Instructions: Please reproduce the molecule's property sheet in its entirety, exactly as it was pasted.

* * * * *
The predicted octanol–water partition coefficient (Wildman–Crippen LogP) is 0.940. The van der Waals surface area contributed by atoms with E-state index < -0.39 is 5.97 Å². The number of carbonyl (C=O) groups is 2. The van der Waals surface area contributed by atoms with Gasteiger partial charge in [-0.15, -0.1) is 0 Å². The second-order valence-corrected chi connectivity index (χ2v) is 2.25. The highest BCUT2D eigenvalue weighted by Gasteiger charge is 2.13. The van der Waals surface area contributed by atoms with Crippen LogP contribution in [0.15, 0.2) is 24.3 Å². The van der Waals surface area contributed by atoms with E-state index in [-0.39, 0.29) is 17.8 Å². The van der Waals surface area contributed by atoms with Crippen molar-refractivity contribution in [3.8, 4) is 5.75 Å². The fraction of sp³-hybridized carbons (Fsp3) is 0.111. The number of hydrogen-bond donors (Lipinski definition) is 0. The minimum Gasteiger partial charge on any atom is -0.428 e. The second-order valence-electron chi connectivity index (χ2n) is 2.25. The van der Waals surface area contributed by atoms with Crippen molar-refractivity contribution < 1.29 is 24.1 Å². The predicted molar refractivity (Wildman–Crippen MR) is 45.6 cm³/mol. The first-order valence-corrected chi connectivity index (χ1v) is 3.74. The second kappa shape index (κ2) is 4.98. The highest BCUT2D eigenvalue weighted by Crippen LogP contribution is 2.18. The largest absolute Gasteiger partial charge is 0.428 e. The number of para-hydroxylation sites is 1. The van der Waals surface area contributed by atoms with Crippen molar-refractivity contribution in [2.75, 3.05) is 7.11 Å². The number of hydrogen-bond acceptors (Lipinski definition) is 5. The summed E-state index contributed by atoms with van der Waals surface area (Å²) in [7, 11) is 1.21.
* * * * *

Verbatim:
The predicted octanol–water partition coefficient (Wildman–Crippen LogP) is 0.940. The van der Waals surface area contributed by atoms with E-state index < -0.39 is 5.97 Å². The number of carbonyl (C=O) groups is 2. The van der Waals surface area contributed by atoms with Gasteiger partial charge in [-0.15, -0.1) is 0 Å². The second-order valence-corrected chi connectivity index (χ2v) is 2.25. The highest BCUT2D eigenvalue weighted by Gasteiger charge is 2.13. The van der Waals surface area contributed by atoms with Crippen LogP contribution in [0.15, 0.2) is 24.3 Å². The van der Waals surface area contributed by atoms with E-state index in [-0.39, 0.29) is 17.8 Å². The van der Waals surface area contributed by atoms with Crippen molar-refractivity contribution in [3.8, 4) is 5.75 Å². The fraction of sp³-hybridized carbons (Fsp3) is 0.111. The number of hydrogen-bond donors (Lipinski definition) is 0. The minimum Gasteiger partial charge on any atom is -0.428 e. The second-order valence-electron chi connectivity index (χ2n) is 2.25. The van der Waals surface area contributed by atoms with Crippen molar-refractivity contribution < 1.29 is 24.1 Å². The predicted molar refractivity (Wildman–Crippen MR) is 45.6 cm³/mol. The first-order valence-corrected chi connectivity index (χ1v) is 3.74. The second kappa shape index (κ2) is 4.98. The highest BCUT2D eigenvalue weighted by Crippen LogP contribution is 2.18. The largest absolute Gasteiger partial charge is 0.428 e. The number of para-hydroxylation sites is 1. The van der Waals surface area contributed by atoms with Crippen molar-refractivity contribution in [2.75, 3.05) is 7.11 Å². The number of hydrogen-bond acceptors (Lipinski definition) is 5. The summed E-state index contributed by atoms with van der Waals surface area (Å²) in [7, 11) is 1.21.